In the assessment summary blog, we used the analogy of filling buckets to explain how we apply force plate data in programming. Using our normative data to compare an athlete’s data to age/level of play specific averages while also taking into account the context of competition phase, training history, athlete goals, etc., we can accurately determine athlete needs.
Rather than speak generally, in this blog we will walk through the assessment process and program implementation for a specific athlete.
In the images below we can see Cole Uvila’s initial strength assessment data, ranging from his assessment in September 2020 to February 2021. The white line perpendicular to the bars is our pro average, with the dashed red lines marking a standard deviation above and below average. Looking at his strength and power metrics, we can see he was initially below average in all four metrics relative to our minor league normative data. This suggests Cole was fairly balanced heading into the offseason, with slightly larger deficiencies in absolute strength as shown in the IMTP, and reactive strength as seen in the hop test.
Phase of Competition
Next, we look at these needs in the context of the athlete’s phase of competition, as well as other factors specific to the athlete. Cole’s next competition will be in 2021 Spring Training, giving us roughly five training blocks (6 week each) together until he will be throwing in games.
When building out the athlete’s annual training plan, the time of year informs us on how to best structure their current phase for both long term development and preparation for competition. Generally, the closer an athlete is to competition the more their program will be geared towards preparation. The earlier it is in the offseason, the more we can focus on building new capacity.
Cole came to Driveline in August, giving us plenty of time to address his individual needs.
An athlete’s level of experience with weight training and throwing informs how much on-ramping they may need, as well as instruction in foundational movements.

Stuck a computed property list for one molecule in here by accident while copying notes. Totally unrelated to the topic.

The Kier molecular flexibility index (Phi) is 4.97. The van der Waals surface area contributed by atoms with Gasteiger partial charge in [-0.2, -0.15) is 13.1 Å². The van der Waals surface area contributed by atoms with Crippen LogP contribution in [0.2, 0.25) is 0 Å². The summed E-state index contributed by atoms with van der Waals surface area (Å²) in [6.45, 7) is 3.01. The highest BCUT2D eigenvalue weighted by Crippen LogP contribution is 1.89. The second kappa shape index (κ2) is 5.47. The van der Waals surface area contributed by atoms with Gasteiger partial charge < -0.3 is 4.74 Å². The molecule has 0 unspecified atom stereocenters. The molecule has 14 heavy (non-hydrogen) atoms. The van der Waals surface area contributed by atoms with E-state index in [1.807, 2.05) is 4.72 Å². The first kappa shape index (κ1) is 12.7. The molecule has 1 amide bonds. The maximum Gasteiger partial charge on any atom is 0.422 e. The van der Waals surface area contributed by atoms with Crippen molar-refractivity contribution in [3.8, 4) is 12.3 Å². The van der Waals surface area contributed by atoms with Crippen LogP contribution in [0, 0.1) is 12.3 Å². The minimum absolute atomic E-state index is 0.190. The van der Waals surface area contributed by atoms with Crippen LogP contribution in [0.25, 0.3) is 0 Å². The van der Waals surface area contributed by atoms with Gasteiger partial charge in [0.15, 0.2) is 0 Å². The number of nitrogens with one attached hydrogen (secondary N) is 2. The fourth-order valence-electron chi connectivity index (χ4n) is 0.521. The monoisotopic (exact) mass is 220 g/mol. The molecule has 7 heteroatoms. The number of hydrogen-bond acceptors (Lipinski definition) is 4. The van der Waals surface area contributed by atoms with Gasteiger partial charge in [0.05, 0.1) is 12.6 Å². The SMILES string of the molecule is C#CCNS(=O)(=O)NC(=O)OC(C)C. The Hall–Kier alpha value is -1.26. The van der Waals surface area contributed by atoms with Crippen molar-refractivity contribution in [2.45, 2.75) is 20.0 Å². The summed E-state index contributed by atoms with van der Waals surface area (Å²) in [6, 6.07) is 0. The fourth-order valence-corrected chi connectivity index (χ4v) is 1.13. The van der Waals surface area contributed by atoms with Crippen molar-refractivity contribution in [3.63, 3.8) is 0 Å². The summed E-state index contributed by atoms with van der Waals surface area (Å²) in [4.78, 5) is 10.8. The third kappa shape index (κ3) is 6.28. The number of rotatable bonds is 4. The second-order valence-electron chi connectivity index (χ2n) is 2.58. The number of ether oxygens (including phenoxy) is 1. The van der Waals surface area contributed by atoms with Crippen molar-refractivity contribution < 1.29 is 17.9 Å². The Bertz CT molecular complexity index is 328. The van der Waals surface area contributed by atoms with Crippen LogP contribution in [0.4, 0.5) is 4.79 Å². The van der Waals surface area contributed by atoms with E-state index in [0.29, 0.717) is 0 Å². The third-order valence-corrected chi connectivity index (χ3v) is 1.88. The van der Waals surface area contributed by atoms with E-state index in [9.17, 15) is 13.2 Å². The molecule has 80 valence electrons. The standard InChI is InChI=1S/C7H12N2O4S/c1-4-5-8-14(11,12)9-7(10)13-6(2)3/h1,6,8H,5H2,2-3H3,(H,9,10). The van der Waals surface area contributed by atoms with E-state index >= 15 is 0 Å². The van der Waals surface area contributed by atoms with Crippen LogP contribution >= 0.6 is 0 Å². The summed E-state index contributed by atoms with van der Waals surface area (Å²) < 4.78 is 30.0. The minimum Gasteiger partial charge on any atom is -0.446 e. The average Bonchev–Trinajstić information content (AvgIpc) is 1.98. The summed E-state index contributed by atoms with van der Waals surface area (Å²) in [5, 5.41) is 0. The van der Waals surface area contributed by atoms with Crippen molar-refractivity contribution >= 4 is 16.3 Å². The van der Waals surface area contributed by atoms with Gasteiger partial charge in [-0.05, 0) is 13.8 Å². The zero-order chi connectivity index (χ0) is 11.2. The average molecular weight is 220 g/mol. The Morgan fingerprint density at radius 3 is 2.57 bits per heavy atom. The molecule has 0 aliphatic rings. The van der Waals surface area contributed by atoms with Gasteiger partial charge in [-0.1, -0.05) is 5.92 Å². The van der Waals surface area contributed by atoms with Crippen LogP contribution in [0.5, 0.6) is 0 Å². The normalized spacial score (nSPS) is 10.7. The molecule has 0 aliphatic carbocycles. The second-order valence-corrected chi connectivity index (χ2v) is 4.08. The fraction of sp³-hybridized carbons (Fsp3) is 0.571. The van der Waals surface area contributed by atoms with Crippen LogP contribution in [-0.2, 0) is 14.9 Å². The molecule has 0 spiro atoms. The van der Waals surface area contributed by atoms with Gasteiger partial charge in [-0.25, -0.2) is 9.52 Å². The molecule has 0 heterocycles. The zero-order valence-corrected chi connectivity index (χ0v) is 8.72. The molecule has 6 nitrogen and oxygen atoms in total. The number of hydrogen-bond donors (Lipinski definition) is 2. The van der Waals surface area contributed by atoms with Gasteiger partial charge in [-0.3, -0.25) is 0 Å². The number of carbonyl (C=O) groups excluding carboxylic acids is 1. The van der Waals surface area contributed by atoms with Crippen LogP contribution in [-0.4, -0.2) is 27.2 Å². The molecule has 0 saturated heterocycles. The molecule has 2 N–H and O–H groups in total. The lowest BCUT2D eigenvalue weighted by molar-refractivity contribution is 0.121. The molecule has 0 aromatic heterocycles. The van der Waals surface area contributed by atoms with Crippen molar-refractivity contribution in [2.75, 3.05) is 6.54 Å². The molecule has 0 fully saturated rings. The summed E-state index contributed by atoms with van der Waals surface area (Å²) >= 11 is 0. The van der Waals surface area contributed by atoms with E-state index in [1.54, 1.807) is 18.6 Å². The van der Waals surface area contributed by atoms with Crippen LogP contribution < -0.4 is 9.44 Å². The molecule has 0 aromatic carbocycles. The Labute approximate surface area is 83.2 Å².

As a 26-year-old professional athlete who has trained with us for multiple years, we know Cole has an extensive training history in both the weight room and with our throwing training methods. This tells us that any on-ramping he needs will be in terms of volume and intensity rather than in the general lifting skills, experience, etc. that a more inexperienced lifter may need.
Cole’s skill goals going into the 2021 season were to hit 100mph with his fastball and to make the 40-man roster for the Rangers.
Physically, his main goals were to build up his strength base and to improve his body composition, as he had always felt weak relative to teammates and competitors.
Early in the offseason, Cole’s lifting program focused on relatively high volume strength work, working in mostly rep ranges of 5 to 10 reps per set and increasing his time under tension. This accumulation block was designed to help him build some muscle mass and make strength gains; this corresponded with a lower high intensity throwing volume so as to balance his overall training economy.
As you can see in the graphics below, through the offseason he saw a very small change in body weight and a very large change in relative strength (IMTP Net PF divided by BW). Along with visually observable changes in his body composition, an increase of this magnitude in relative strength without a significant change in body weight often indicates an improved body composition, as the athlete is exerting significantly more force with relatively similar body mass.
Cole’s focus has shifted over the offseason, with reduced weight room volume and increasing high intensity throwing volume, and now that he is approaching competition his weight room focus will largely shift to power development and plyometric work so as to develop and prepare the systems he’ll need in games this season.
Results and Continuing
As shown in the previous graph of his IMTP Net Peak Force, Cole’s IMTP NPF has increased steadily over the last three training blocks, with an average gain of about 500N per block. This magnitude is atypical for the average trainee, but the trend of development and the layout of his offseason plan is relatively common for our pro arms.
Overall, our procedure is the same as before we had force plates. We begin by determining athlete needs and goals, and then plan and execute a plan to address and achieve those while regularly monitoring progress. The biggest advantage the force plates provide in programming is the specificity and accuracy of the information we have when determining needs and measuring progress.